Some excellent points, especially this one! It happens to adults, too.
We have a species of spider here in NZ, the katipo, and when I first went looking for it, I was aware it was a legally protected species. Letter of the law says you can’t interfere with them at all, and given where they occur, you can’t find them without some level of interference. Mindful of that law, but still eager to see one in real life, I went looking and have made a few observations over the years. I’m always a little panicked that one day I’ll be arrested for my tampering with the spiders!
The katipo only has a very narrow habitat along the foreshore, in fairly specific plants, and has a number of introduced predators. Particularly here in Gisborne where I live, we are at a point where there is a clinal change in forms, and given climate change concerns, populations near interfaces of two forms like this could be significant studies. With that in mind I have been keen to get a study going of the spiders in these dunes and further along the coastline. I am an amateur, of very limited means and influence, and consequently have had little momentum in that regard. I could just jump in and do it, but the legal protection status has me “wanting to do it proper”.
About a month ago I became aware that a new walkway has been approved, which will extend right through these dunes, the entire length of the beach where I have found them. The nature of the walkway will involve significant vibration during it’s installation, and that vibration will very likely have a devastating impact on these spiders. If I had just gone ahead with my amateur survey of that beach 2 years ago, the data would be there to advise the council on this situation today. As it stands, it is unclear how extensive the colony that I found is, nor what the full impact of the walkway would be.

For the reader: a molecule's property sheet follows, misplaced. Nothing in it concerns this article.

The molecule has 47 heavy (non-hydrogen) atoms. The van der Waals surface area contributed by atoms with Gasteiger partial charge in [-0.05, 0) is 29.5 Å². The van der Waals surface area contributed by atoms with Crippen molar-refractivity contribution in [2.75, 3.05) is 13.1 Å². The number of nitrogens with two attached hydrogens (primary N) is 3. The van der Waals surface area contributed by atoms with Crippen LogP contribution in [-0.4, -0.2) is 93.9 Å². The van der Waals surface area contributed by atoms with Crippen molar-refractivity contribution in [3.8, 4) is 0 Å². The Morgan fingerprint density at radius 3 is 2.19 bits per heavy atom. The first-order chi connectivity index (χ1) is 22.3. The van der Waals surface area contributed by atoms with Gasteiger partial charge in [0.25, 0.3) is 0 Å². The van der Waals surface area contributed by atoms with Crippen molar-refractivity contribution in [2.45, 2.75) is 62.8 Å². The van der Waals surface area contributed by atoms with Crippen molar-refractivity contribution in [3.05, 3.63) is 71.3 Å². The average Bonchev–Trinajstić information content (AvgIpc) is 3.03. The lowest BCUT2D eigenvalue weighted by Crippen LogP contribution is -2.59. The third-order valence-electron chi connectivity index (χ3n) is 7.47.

Many of your other points, too… go to a need to understand the environment better. For me, the comment I made about spreading spores was with the Kauri dieback that we are experiencing in mind. In Northland New Zealand we have a culturally significant tree that is under threat from an introduced pathogen that is being spread rapidly by trampers/visitors, and large areas of reserves have been closed to the public until there is more knowledge and control around it’s impact. But yes… we are beneficial pollinators and transport mechanisms within the environment, too. Again, it comes down to knowledge about our impacts. Unlike the deer and the mice, we can move sporses and such over tremendous distances, and unlike herding buffalo, we don’t stick to fairly traditional migration patterns, so our ability to impact the environment in a negative or disruptive way is huge.
Perhaps more important than “treading lightly” in the environent is the need to “learn about and value” our position within it? iNats mission starts to look more on-point… :)